I don't know if that last sentence was entirely clear, but Schönborn goes on to suggest that "what develops in the human life of Jesus" is obviously not the basic mode, or his essential ground of divinity, but rather, "the thematization and objectification of this basic mode of being in human concepts that are taking place."

Here again, this allows us to at least imaginatively enter into his mentality, and understand how he could gradually come to terms with his mission -- for example, while praying in the garden of Gethsemene.

And it helps get our minds around the idea that Jesus can be God and yet have an "I-thou relationship with the Father that occurs in history."

For Balthasar, Jesus "mission" in time is precisely the realization in history of the eternal activity of the godhead, or the historical prolongation, so to speak, of the Trinity into time.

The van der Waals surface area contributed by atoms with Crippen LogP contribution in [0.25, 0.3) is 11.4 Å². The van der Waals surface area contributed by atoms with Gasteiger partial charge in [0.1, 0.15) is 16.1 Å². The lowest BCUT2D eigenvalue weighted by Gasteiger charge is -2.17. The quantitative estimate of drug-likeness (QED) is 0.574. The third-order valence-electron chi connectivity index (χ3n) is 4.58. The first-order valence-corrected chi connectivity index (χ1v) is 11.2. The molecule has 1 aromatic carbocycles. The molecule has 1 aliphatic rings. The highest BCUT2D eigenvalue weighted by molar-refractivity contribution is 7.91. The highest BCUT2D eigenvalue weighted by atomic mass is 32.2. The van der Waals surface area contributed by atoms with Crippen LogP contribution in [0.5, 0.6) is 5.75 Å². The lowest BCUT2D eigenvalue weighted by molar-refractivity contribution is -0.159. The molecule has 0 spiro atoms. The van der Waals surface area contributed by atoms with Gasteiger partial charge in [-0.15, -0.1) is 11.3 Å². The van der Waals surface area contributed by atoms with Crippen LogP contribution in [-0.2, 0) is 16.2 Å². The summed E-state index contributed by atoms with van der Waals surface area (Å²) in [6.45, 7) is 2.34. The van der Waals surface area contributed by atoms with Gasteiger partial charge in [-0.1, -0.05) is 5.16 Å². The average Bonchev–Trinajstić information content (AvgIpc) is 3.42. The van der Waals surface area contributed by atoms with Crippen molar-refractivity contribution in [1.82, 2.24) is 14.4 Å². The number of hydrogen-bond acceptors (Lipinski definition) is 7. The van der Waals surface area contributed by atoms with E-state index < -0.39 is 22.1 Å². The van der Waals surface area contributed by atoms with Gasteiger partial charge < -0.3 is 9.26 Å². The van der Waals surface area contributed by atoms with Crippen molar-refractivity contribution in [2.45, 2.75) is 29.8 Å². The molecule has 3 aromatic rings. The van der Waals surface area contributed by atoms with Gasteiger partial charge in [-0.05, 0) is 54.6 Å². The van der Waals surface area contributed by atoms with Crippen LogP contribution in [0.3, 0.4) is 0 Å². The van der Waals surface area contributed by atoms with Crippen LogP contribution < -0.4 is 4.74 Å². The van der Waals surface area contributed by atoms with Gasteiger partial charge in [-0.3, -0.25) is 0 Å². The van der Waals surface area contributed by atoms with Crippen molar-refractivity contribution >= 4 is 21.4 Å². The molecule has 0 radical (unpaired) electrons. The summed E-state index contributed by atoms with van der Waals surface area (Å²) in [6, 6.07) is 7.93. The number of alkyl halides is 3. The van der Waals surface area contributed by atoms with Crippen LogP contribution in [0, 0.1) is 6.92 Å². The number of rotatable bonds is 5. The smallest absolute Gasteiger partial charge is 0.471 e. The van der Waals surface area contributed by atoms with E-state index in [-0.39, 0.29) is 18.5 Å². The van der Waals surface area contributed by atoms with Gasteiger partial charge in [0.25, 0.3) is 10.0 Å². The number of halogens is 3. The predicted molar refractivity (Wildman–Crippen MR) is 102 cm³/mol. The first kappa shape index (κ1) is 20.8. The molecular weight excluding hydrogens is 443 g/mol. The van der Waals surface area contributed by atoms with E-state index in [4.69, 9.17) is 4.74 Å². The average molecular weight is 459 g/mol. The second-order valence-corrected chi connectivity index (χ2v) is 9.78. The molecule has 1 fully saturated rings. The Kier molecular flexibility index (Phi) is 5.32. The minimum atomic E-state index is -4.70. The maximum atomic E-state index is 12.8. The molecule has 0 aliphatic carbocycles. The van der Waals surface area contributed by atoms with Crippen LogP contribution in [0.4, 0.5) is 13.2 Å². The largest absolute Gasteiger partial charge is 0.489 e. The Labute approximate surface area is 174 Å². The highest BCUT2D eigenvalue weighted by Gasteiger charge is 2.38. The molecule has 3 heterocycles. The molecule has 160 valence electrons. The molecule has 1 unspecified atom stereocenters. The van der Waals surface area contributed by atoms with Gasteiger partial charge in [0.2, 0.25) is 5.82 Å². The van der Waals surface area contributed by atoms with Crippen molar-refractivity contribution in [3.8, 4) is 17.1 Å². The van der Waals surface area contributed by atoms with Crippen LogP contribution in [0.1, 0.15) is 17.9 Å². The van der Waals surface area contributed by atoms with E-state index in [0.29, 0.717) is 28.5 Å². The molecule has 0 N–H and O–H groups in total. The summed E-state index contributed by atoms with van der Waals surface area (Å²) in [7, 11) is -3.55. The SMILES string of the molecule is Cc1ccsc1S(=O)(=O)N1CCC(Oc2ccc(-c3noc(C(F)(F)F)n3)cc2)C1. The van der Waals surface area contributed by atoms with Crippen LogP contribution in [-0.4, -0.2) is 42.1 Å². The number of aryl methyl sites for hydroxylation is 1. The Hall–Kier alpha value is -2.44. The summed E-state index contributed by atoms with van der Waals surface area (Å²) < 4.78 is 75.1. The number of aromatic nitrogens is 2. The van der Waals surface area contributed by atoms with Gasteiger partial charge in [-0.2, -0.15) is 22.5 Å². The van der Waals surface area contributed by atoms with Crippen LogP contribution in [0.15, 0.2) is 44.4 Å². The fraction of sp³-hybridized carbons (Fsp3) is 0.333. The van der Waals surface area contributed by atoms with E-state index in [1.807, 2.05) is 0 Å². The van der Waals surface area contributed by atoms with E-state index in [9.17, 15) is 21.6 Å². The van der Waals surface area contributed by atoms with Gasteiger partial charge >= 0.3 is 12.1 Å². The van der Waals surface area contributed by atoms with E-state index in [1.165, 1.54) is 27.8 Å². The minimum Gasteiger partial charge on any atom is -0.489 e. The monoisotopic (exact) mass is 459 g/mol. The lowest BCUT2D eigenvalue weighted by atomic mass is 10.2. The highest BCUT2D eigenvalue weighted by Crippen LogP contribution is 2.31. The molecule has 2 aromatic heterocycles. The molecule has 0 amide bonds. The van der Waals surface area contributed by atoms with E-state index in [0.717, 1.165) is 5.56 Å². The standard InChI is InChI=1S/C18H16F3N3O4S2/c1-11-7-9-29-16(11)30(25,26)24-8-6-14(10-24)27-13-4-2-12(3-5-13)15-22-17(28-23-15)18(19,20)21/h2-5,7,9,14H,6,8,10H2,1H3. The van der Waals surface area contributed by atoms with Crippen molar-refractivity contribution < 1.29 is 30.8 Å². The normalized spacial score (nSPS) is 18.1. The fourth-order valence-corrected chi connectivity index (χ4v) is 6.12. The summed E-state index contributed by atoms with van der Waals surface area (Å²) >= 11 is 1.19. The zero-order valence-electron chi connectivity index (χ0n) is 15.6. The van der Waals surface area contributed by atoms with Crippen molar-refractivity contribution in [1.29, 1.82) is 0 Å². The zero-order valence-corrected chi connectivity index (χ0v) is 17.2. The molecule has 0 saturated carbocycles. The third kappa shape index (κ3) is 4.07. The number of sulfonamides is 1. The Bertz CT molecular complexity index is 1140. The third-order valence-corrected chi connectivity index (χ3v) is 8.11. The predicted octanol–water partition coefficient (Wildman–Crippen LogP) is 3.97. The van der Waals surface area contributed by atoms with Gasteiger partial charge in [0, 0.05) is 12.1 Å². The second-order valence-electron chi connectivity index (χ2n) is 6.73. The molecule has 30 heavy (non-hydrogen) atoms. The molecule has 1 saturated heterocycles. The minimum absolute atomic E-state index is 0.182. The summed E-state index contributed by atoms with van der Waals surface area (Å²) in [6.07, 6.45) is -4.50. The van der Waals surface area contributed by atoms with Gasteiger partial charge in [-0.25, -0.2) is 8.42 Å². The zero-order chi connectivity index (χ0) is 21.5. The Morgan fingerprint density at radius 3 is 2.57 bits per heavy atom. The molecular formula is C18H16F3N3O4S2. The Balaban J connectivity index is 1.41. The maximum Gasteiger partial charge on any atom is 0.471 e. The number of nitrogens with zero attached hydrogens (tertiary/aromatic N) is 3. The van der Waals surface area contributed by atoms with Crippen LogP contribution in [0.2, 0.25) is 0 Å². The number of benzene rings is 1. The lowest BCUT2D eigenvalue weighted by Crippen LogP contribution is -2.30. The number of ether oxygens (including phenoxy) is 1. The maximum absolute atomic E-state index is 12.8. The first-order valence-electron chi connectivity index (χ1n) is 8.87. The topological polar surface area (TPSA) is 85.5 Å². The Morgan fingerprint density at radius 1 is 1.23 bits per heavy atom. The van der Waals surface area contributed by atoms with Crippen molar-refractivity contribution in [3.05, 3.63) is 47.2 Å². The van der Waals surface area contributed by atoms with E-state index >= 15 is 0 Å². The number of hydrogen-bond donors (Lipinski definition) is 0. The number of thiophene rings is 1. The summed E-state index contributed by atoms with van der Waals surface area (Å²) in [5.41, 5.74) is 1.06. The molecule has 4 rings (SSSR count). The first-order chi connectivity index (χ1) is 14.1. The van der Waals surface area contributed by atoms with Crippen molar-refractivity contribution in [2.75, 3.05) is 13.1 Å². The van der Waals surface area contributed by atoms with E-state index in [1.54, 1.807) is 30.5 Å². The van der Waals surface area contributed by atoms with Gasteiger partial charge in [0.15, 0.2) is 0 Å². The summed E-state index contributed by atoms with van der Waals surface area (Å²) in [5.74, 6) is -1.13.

In a certain way, I suppose we may imagine it as the dialectic of O and (¶), only writ large, to put it mildly. As alluded to above, Jesus both "is" and, in the End -- or better yet, Begending -- "becomes" O: not My will, but Yours, be done.

This we might say is the full concordance of Man and God, or the full conscious realization of ʘ. Indeed, we might even pneumaticonically represent the well-known formula of the Fathers by unSaying: O became (•) so that (•) might become ʘ.

As we have discussed in many posts, there is not, nor can there be, any humanness in the absence of relationship, and this would apply quintessentially to Jesus.

For who is Jesus, ultimately? He is Son, and the essence of Son-ness is the relation to Father (and vice versa).

Gotta get rolling. To be continued....